In 1796, Napoléon began his Italian campaign by invading the Kingdom of Sardinia at Ceva. Although he was unable to subdue Sardinia at the time, two other states, Lombardy and Venetia, were annexed and formed the Cisalpine Republic, which adopted French laws. In 1801, the Republic adopted France’s copyright laws of 1793, granting composers exclusive rights for the duration of their lives, plus 10 years for their heirs (Legge 19 Fiorile anno IX repubblicano, Art. 1–2; Repubblica Cisalpina 1801). In 1804, France replaced its system of feudal laws and aristocratic privilege with the code civil, a codified system of civic laws. The code left copyrights intact where they already existed but did not introduce them in states without copyright laws. As a result, only Lombardy and Venetia offered copyrights until the 1820s (Foà 2001b, 64), while all other Italian states that came under French rule after 1804 had no copyrights, even though they shared the same exposure to French rule, as well as the same language and culture. The empirical analysis examines rich new data on 2,598 operas that composers created across eight Italian states between 1770 and 1900.
original creator." It's important to remember that the broad social purpose of copyright and patent law is not to create "intellectual property" for the creator. Instead, the broad social goal as stated in the so-called "Patents and Copyrights Clause" of the US Constitution is "[t]o promote the Progress of Science and useful Arts, by securing for limited times to authors and inventors the exclusive right to their respective writings and discoveries." In other words, giving rights to the author for a limited time is the tool, but the actual social goal is progress in science and art. The issue that arises here in both science and art is that new creations are often built on older ones. If an earlier creator is given too much power, or for too long a time, later progress of science and useful arts can be hindered rather than helped. In our modern economy, corporate ownership of intellectual property means that there will always be political pressure to extend and strengthen copyright and patent law to cover creations that are still bringing in royalties. It's important to remember that while such expansions of intellectual property undoubtedly benefit those who hold the copyrights and patents, they may hinder the creation of new innovations.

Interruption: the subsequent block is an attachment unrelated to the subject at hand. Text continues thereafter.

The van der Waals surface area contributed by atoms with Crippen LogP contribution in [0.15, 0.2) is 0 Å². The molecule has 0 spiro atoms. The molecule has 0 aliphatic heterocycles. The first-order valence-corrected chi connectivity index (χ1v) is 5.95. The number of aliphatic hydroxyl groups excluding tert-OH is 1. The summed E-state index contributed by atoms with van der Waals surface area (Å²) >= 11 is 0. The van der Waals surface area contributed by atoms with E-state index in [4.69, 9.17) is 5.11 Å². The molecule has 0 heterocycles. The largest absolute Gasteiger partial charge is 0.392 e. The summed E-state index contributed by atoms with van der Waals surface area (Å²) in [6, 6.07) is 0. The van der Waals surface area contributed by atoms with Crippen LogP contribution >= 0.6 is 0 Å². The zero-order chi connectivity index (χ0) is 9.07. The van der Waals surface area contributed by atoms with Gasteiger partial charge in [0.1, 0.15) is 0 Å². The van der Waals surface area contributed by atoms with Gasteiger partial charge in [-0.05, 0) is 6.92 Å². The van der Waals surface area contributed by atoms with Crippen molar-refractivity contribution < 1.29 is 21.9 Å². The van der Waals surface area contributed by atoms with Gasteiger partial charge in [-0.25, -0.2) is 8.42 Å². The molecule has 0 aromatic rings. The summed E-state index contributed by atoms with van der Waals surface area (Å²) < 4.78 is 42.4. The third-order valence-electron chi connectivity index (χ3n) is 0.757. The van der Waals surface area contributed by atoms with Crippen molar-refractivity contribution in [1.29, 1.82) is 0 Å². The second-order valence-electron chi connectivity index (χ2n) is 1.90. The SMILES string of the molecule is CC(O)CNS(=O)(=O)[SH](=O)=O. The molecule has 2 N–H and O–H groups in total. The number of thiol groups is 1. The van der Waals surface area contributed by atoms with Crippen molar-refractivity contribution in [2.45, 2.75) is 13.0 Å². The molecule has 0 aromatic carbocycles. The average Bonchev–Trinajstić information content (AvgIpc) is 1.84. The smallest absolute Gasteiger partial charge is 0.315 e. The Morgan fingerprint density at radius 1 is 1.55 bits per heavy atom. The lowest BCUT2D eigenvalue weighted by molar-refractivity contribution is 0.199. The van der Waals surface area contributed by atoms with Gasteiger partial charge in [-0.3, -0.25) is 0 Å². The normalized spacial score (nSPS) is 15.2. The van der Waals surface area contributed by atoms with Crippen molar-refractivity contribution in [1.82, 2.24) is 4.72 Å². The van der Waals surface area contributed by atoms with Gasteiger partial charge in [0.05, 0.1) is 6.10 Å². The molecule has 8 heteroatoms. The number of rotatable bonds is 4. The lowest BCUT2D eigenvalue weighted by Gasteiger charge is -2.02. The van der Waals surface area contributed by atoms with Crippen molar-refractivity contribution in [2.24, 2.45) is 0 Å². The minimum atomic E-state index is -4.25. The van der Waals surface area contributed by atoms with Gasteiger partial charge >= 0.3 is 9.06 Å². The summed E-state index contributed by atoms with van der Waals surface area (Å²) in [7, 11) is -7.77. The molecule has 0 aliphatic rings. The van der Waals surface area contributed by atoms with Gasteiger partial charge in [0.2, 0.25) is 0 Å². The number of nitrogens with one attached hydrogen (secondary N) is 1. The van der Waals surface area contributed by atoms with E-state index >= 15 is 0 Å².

For some previous posts on copyright, see:
- "Absurdities of Copyright Protection" (May 13, 2014)
- "The Economics of Copyright" (March 22, 2012)\
- "Should Museums Own Copyright on Photographs of their Paintings?" (November 2, 2016)
- "Is Intellectual Property a Misnomer?" (March 29, 2013)